convert-maker. The same goes for members of other churches
to make converts.
the founder of A.A. once wisely wrote: 'It is one of the
glories of A.A. that the individual may make his free choice
all A.A. matters without expecting the least interference
criticism from any group or any of his fellow members.'"
asked him if churchgoers as often become alcoholics as unbelievers
so," was his reply. "But I'd say that most such
churchgoers never had been truly religious, and in that
are much like the non-churchgoers. Many a Catholic parish,
that matter, has its heavy-drinking faultfinders. They don't
their pastor. They'd prefer another bishop. They think of
themselves as greatly misunderstood. They blame everyone
themselves for their drinking. Their favorite subject is
themselves, and they take affront easily. They are face
They lie about the quantity and frequency of their drinking.
They'll blame their wives - or husbands - or the economic
for their behavior. Often they come to think that the Church
failed them, rather than that they have failed the Church.
type often ends up as a compulsive drinker. Sometimes I
God permits such persons to sink to the lowest depths, until
last they realize how desperately they need Him. This is
essential story of many who have, at long last, embraced
program and, consequently, humility. Most such men - and
return to the Church, to become genuinely humble Christians."
percentage of all those who first enter into the A.A.
program achieve ultimate sobriety?
percentage pattern," Father Pfau replied, "is
the same in every A.A. group. About 75 per cent ultimately
sober for keeps. Some 50 per cent, from the first day they
on the program, never take another drink. That means that
per cent backslide one or more times, but eventually win
Another 25 per cent fail."
in his opinion, do these fail?
just don't stick around very long. Others, after doing
well for a time, revert back to drunkenness through failing
carry out the twelfth and last step, which reads: 'Having
spiritual experience as the result of these steps (meaning
first eleven) we tried to carry this message to alcoholics
tried to bring in new members) and to practice these principles
all our affairs.' The twelfth step is simply a command to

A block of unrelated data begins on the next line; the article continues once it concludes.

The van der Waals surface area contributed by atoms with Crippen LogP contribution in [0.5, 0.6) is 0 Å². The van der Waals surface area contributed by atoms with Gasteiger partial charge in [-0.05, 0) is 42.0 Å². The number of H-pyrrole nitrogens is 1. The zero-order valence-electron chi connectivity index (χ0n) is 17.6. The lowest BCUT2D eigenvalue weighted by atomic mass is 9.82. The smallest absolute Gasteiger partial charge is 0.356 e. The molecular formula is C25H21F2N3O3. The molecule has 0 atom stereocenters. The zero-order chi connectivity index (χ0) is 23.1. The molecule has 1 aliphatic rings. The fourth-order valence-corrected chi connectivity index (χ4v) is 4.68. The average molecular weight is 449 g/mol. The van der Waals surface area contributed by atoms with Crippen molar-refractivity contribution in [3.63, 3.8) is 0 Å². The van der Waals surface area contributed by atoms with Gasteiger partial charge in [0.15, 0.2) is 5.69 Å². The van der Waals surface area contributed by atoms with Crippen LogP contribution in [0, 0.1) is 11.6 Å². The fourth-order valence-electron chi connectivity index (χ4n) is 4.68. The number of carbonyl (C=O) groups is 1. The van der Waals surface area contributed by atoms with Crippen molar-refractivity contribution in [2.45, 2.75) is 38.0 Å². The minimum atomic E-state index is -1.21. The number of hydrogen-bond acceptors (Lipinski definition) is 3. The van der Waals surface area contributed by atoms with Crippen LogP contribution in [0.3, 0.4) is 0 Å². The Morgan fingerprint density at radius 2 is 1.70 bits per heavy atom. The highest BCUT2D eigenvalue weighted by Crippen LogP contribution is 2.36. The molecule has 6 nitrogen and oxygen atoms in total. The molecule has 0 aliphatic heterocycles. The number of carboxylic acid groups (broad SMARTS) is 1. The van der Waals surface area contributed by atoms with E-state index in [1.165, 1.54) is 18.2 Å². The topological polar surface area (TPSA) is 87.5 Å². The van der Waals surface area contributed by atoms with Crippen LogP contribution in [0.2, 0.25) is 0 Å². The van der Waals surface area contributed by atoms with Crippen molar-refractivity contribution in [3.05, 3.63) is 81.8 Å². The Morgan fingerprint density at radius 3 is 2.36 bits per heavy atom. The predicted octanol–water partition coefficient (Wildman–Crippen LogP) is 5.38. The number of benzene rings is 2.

one has been loved, and on it depends lasting sobriety.
member who fails to realize there are other alcoholics who
the A.A. program, men and women who are going through the
hell on earth he or she once experienced, is virtually certain
slip back into compulsive drinking. God only gives to any
of us as
we give to others. When we stop giving, He stops giving.
member who doesn't carry out A.A. principles in family,
business, neighbor, racial and all other relationships is
violating that twelfth step. Also, the twelfth step demands
constant loving fellowship with all other A.A. members.
thing, each new member is given the phone numbers of long
fellow members of the same sex. If this new member - or
one, for that matter - at any hour of the day or night ever
the old and terrible craving for that first drink, he or
phone another member, and that member is supposed to hurry
and stand by until the crisis has passed. A man sees a man
through. A woman sees a woman through. A.A. members know
alcoholic can only be helped by another alcoholic who understands
- as a non-alcoholic can never experientially understand
power of that compulsion. Not to respond to such an S.O.S.
tantamount to ingratitude to God. It is to fail to love
are many facets to the A.A. therapy. Father Pfau summed
up the five major reasons for the success of the A.A. program.
it approaches the problem from all three levels,
spiritual, mental and physical.
it gives each member a confidence he or she can
achieve sobriety, because so many other members have.
the deep conviction is implanted that "once an
alcoholic, always an alcoholic;" that in the present
the problem, alcoholism may be arrested but cannot be cured.
the aim at placing security upon the only true source
of security, Almighty God.
the application of the time valued group therapy,
especially since many eccentricities may remain for a long
after initial sobriety, eccentricities seldom understood
fifth factor, Father Pfau emphasized, is very important,
as, prior to joining the A.A., these alcoholics had been,
most part, social outcasts, feared and loathed by most persons.
Thus, in their heavy drinking years, they had felt isolated
inferior. Now they enjoyed a social life with others who
undergone the same agonies. They were members of a community
persons, all recognizing that they were unable to take that
Pfau said that whereas pledges or memberships in total
abstinence societies might help other types of drinkers
drunkards, they are of no worth to true alcoholics, i.e.,
compulsive drinkers, whose wills have become so weak that
validly promise nothing, but can only abandon themselves
A.A. member," he said, "takes no pledge, knowing
a true alcoholic to promise never to take another drink
ridiculous pride and presumption. An A.A. member, on arising
morning, humbly asks God to strengthen him or her against
taking of as much as one drink during that day. And as the
into weeks, the weeks into months, the months into years,
ultimately results the expulsion of a compulsion - by Almighty
God. But even this is conditional on an A.A. membership
being life membership, dedicated to helping other alcoholics."